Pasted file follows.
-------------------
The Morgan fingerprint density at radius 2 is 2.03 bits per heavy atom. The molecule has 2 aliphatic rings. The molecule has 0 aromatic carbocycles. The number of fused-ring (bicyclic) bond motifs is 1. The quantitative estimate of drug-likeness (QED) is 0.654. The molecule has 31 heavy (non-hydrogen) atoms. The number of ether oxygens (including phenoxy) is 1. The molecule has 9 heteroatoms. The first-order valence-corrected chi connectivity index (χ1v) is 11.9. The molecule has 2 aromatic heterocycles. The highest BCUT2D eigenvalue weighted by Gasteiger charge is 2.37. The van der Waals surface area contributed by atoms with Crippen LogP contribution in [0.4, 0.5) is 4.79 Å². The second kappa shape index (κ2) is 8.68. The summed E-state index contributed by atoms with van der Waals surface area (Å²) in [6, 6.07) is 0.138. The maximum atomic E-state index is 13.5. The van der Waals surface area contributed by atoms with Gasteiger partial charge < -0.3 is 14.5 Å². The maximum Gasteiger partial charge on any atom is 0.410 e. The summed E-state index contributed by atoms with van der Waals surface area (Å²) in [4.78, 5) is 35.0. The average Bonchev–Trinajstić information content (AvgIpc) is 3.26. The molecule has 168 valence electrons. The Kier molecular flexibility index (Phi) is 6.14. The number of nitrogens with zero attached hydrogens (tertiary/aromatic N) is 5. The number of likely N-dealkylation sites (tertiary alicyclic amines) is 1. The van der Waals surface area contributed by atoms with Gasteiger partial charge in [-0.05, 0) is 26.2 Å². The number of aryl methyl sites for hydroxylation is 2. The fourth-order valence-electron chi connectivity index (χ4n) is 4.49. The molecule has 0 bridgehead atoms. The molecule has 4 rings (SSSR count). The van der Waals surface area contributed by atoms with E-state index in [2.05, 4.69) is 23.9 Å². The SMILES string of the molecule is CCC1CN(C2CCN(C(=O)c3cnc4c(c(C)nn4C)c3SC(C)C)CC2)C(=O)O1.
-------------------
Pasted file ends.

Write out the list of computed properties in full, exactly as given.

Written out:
The Morgan fingerprint density at radius 2 is 2.03 bits per heavy atom. The molecule has 2 aliphatic rings. The molecule has 0 aromatic carbocycles. The number of fused-ring (bicyclic) bond motifs is 1. The quantitative estimate of drug-likeness (QED) is 0.654. The molecule has 31 heavy (non-hydrogen) atoms. The number of ether oxygens (including phenoxy) is 1. The molecule has 9 heteroatoms. The first-order valence-corrected chi connectivity index (χ1v) is 11.9. The molecule has 2 aromatic heterocycles. The highest BCUT2D eigenvalue weighted by Gasteiger charge is 2.37. The van der Waals surface area contributed by atoms with Crippen LogP contribution in [0.4, 0.5) is 4.79 Å². The second kappa shape index (κ2) is 8.68. The summed E-state index contributed by atoms with van der Waals surface area (Å²) in [6, 6.07) is 0.138. The maximum atomic E-state index is 13.5. The van der Waals surface area contributed by atoms with Gasteiger partial charge < -0.3 is 14.5 Å². The maximum Gasteiger partial charge on any atom is 0.410 e. The summed E-state index contributed by atoms with van der Waals surface area (Å²) in [4.78, 5) is 35.0. The average Bonchev–Trinajstić information content (AvgIpc) is 3.26. The molecule has 168 valence electrons. The Kier molecular flexibility index (Phi) is 6.14. The number of nitrogens with zero attached hydrogens (tertiary/aromatic N) is 5. The number of likely N-dealkylation sites (tertiary alicyclic amines) is 1. The van der Waals surface area contributed by atoms with Gasteiger partial charge in [-0.05, 0) is 26.2 Å². The number of aryl methyl sites for hydroxylation is 2. The fourth-order valence-electron chi connectivity index (χ4n) is 4.49. The molecule has 0 bridgehead atoms. The molecule has 4 rings (SSSR count). The van der Waals surface area contributed by atoms with E-state index in [2.05, 4.69) is 23.9 Å². The SMILES string of the molecule is CCC1CN(C2CCN(C(=O)c3cnc4c(c(C)nn4C)c3SC(C)C)CC2)C(=O)O1.